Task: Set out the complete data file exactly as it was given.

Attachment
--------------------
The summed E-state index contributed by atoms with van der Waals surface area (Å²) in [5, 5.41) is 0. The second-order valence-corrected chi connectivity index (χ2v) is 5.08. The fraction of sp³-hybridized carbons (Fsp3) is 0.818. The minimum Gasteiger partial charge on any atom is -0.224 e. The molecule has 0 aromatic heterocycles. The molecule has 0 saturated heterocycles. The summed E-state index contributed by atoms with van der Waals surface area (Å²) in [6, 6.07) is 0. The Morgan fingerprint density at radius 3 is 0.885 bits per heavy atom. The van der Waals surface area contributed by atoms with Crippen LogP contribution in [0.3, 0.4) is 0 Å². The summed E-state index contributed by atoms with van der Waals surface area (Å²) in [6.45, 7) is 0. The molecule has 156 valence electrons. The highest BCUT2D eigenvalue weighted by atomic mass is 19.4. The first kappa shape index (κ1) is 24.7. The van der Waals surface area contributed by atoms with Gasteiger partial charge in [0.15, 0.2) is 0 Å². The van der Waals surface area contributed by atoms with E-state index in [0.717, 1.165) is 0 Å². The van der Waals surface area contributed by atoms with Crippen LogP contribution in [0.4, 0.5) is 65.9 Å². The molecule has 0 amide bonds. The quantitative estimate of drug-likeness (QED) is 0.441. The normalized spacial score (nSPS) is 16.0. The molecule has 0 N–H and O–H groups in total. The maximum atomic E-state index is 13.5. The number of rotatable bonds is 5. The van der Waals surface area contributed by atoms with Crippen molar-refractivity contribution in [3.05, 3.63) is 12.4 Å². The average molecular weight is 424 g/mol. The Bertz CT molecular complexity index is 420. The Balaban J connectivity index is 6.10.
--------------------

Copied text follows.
The summed E-state index contributed by atoms with van der Waals surface area (Å²) in [5, 5.41) is 0. The second-order valence-corrected chi connectivity index (χ2v) is 5.08. The fraction of sp³-hybridized carbons (Fsp3) is 0.818. The minimum Gasteiger partial charge on any atom is -0.224 e. The molecule has 0 aromatic heterocycles. The molecule has 0 saturated heterocycles. The summed E-state index contributed by atoms with van der Waals surface area (Å²) in [6, 6.07) is 0. The Morgan fingerprint density at radius 3 is 0.885 bits per heavy atom. The van der Waals surface area contributed by atoms with Crippen LogP contribution in [0.3, 0.4) is 0 Å². The summed E-state index contributed by atoms with van der Waals surface area (Å²) in [6.45, 7) is 0. The molecule has 156 valence electrons. The highest BCUT2D eigenvalue weighted by atomic mass is 19.4. The first kappa shape index (κ1) is 24.7. The van der Waals surface area contributed by atoms with Gasteiger partial charge in [0.15, 0.2) is 0 Å². The van der Waals surface area contributed by atoms with E-state index in [0.717, 1.165) is 0 Å². The van der Waals surface area contributed by atoms with Crippen LogP contribution in [0.4, 0.5) is 65.9 Å². The molecule has 0 amide bonds. The quantitative estimate of drug-likeness (QED) is 0.441. The normalized spacial score (nSPS) is 16.0. The molecule has 0 N–H and O–H groups in total. The maximum atomic E-state index is 13.5. The number of rotatable bonds is 5. The van der Waals surface area contributed by atoms with Crippen molar-refractivity contribution in [3.05, 3.63) is 12.4 Å². The average molecular weight is 424 g/mol. The Bertz CT molecular complexity index is 420. The Balaban J connectivity index is 6.10.